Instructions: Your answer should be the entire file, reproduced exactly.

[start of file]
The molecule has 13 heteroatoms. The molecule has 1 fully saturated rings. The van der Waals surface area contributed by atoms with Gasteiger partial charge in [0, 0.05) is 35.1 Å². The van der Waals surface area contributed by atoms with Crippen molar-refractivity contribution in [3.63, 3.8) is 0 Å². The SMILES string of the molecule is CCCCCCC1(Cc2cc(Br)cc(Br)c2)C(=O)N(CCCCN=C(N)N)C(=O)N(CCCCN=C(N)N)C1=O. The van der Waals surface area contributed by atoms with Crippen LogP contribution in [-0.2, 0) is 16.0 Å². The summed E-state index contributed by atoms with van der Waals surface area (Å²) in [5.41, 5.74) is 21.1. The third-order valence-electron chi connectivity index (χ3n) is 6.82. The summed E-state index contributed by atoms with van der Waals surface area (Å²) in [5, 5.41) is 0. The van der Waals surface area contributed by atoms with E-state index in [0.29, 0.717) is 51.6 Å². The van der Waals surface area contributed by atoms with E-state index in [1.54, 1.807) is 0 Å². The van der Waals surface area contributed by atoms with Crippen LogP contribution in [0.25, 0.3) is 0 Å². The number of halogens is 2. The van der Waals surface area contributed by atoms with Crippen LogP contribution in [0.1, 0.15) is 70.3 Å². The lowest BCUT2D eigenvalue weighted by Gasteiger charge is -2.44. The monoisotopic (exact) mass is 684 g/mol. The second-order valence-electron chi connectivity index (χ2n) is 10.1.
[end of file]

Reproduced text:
The molecule has 13 heteroatoms. The molecule has 1 fully saturated rings. The van der Waals surface area contributed by atoms with Gasteiger partial charge in [0, 0.05) is 35.1 Å². The van der Waals surface area contributed by atoms with Crippen molar-refractivity contribution in [3.63, 3.8) is 0 Å². The SMILES string of the molecule is CCCCCCC1(Cc2cc(Br)cc(Br)c2)C(=O)N(CCCCN=C(N)N)C(=O)N(CCCCN=C(N)N)C1=O. The van der Waals surface area contributed by atoms with Crippen LogP contribution in [-0.2, 0) is 16.0 Å². The summed E-state index contributed by atoms with van der Waals surface area (Å²) in [5.41, 5.74) is 21.1. The third-order valence-electron chi connectivity index (χ3n) is 6.82. The summed E-state index contributed by atoms with van der Waals surface area (Å²) in [5, 5.41) is 0. The van der Waals surface area contributed by atoms with E-state index in [0.29, 0.717) is 51.6 Å². The van der Waals surface area contributed by atoms with E-state index in [1.54, 1.807) is 0 Å². The van der Waals surface area contributed by atoms with Crippen LogP contribution in [0.25, 0.3) is 0 Å². The number of halogens is 2. The van der Waals surface area contributed by atoms with Crippen LogP contribution in [0.1, 0.15) is 70.3 Å². The lowest BCUT2D eigenvalue weighted by Gasteiger charge is -2.44. The monoisotopic (exact) mass is 684 g/mol. The second-order valence-electron chi connectivity index (χ2n) is 10.1.